Cave Diver Studies Effects on Springs

Cave Diver Photo Courtesy Jason Polk

Beneath your feet exists a part of Florida few ever see but all should value.

Deep below the earth’s surface, caverns have formed by water seeping into cracks and slowly dissolving the rock below. Over thousands of years, these voids become larger and create sinkholes and caves. That water can flow into disappearing streams, and underground rivers and then flow back up to the land surface as springs.

These features are filled with unique views of stalactites, bats, insects and other subterranean dwellers that attract cave divers from around the world.

But cave diver and scientist Jason Polk searches for more than spectacular views. His journey takes him to the primary source of the state’s drinking water, a precious resource that needs protecting.

Polk is the Associate Director of Science for the Hoffman Institute at Western Kentucky University and Vice President of the Karst Conservancy. The Karst Conservancy is a national group dedicated to protecting vulnerable karst landscapes and the caves beneath our feet that are connected to springs and groundwater. Karst is a geologic term used to describe regions characterized by sinkholes, springs, caverns, disappearing streams and underground rivers.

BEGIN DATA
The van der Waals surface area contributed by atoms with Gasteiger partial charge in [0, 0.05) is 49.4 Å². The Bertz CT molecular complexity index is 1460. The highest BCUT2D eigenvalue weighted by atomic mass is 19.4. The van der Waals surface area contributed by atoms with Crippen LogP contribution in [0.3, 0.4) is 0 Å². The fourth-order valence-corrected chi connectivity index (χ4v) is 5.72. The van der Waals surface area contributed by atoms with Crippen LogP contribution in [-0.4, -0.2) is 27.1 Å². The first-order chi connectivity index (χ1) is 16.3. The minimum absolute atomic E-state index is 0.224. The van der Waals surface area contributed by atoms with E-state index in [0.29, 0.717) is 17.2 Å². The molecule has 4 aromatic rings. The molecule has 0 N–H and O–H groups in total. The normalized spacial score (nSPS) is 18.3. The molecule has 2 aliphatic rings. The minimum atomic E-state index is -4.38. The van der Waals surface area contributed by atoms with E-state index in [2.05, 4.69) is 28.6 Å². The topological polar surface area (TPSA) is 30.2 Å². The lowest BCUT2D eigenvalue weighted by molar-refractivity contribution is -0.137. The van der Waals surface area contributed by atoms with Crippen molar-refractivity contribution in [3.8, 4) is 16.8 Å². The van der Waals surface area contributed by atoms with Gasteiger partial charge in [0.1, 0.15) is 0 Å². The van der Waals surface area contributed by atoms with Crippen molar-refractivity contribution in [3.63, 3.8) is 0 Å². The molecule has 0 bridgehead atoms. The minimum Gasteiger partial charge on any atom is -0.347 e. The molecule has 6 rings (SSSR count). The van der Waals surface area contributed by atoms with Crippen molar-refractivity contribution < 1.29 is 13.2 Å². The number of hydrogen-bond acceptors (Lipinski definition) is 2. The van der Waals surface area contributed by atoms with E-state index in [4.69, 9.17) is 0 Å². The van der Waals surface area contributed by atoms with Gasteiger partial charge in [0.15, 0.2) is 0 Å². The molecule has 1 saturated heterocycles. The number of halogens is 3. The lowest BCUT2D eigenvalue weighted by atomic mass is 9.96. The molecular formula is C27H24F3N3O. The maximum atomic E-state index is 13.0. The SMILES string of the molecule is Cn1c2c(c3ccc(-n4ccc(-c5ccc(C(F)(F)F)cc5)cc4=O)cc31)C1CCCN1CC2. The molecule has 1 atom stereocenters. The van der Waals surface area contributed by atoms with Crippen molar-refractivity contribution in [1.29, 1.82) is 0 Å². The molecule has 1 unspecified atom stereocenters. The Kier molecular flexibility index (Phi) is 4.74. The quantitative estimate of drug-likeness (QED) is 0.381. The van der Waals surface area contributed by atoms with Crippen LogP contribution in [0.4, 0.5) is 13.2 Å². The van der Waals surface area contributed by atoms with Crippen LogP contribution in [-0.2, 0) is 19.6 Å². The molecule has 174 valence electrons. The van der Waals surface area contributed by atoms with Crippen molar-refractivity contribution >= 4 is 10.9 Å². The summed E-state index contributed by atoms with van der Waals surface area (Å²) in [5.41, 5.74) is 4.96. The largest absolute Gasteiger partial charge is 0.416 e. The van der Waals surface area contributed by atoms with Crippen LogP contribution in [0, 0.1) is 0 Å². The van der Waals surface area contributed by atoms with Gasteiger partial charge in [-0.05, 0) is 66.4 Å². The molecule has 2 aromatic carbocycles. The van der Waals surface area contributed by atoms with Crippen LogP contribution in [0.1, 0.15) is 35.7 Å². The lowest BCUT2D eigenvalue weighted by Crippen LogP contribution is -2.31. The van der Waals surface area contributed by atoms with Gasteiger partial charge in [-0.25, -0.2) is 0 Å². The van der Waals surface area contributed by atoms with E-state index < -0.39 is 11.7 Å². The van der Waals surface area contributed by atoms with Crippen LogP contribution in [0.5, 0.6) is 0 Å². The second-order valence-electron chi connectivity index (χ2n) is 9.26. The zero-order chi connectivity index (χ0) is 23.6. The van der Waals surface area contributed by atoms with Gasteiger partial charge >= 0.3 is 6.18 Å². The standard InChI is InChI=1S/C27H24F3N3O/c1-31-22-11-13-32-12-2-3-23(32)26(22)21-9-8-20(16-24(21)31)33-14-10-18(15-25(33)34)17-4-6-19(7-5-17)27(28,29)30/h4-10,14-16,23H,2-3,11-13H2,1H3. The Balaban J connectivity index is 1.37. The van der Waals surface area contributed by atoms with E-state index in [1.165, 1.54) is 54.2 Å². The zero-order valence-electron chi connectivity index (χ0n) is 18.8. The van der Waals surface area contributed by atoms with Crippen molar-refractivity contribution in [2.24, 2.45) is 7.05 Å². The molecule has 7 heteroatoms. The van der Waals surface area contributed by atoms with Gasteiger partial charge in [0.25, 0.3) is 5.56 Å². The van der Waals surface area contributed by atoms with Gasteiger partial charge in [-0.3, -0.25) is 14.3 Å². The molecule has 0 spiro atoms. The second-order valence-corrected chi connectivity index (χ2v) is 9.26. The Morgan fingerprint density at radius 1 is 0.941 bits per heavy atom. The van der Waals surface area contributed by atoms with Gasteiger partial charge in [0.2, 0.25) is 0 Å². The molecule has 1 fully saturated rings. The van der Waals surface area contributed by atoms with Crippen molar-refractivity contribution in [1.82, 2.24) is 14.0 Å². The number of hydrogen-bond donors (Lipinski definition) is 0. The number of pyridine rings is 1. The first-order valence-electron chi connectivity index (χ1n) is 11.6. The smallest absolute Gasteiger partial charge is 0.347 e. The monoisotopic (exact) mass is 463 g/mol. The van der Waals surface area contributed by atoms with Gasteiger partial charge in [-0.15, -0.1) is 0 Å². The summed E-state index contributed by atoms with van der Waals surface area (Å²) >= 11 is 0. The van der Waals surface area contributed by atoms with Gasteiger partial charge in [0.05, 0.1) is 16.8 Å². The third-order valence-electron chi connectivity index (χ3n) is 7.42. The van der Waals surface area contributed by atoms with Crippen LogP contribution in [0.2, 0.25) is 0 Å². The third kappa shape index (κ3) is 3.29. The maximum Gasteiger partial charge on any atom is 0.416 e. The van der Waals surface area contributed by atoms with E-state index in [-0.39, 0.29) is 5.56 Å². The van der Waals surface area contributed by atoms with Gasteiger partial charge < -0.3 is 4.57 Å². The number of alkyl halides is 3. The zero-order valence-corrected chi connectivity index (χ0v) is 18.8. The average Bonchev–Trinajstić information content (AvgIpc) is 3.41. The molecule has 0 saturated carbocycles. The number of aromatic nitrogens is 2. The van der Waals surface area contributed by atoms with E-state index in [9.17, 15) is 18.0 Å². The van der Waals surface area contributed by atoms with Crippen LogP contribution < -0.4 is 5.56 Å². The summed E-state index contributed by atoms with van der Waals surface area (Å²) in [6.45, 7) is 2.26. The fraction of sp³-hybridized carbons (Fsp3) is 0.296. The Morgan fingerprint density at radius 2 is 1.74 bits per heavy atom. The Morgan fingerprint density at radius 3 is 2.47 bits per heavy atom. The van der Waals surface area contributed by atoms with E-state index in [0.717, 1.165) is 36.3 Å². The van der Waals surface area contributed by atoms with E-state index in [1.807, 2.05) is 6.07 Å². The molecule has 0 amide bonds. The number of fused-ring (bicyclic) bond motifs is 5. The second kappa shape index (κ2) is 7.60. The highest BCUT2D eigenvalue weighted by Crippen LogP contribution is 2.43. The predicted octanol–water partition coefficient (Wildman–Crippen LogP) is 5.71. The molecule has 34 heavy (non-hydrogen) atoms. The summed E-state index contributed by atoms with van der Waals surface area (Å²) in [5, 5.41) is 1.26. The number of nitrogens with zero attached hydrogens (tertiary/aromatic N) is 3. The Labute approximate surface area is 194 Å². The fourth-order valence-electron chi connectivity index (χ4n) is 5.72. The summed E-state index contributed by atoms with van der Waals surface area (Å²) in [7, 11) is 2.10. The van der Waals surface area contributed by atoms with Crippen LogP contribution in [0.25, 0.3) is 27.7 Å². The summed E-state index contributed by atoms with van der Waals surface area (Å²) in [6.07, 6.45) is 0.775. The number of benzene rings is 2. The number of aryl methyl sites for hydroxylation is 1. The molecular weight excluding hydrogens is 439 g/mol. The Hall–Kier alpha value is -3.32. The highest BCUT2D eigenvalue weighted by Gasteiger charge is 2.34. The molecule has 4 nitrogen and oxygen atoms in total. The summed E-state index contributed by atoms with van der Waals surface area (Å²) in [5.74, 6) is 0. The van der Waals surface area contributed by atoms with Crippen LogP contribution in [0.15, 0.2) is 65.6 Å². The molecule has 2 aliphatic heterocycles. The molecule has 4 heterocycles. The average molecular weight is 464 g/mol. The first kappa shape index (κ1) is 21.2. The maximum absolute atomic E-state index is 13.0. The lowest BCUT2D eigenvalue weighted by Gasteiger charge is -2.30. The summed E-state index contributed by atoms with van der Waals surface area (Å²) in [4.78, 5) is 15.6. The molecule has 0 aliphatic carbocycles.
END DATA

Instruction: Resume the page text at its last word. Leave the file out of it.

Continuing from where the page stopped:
Locally, Florida residents celebrated their springs during the District’s Springs Awareness Week. The event, which ran Sept. 14–22, combines two county events: Save Our Waters Week in Citrus County and Swimsuits to Hiking Boots in Marion County.

Residents were informed about actions they can take to protect the precious springs during a series of tours and other educational events.

“Events like these are important to residents and visitors to the area because they provide unique experiences to listen and speak with agencies, organizations, and individuals working to preserve, restore, and interpret Florida’s amazing natural resources,” said Nicky Aiken, Park Services specialist at Rainbow Springs State Park.

With more than 1,000 springs in the state, Florida has the largest concentration of springs in the world. These springs collectively discharge more than 8 billion gallons of water daily statewide from the Upper Floridan aquifer. Some of the largest springs form the headwaters of several major rivers in the District.

Florida Springs Photos Courtesy Keith Kolasa

A spring is a natural outflow of water directly from the aquifer to the surface, supplying flow to a river or other water body. Springs form when groundwater, which is under pressure, flows up through a natural opening in the ground.

Polk studies areas like these and actively works to protect them. He explores sinkholes and other karst landscapes like those found in Citrus County to learn about the conditions of the water and how surrounding surface activities affect them.

Polk said his cave visits demonstrate the relationship between people, land, water and the aquifer. On a recent trip through a Florida sinkhole, Polk came upon a blue-green pool of water.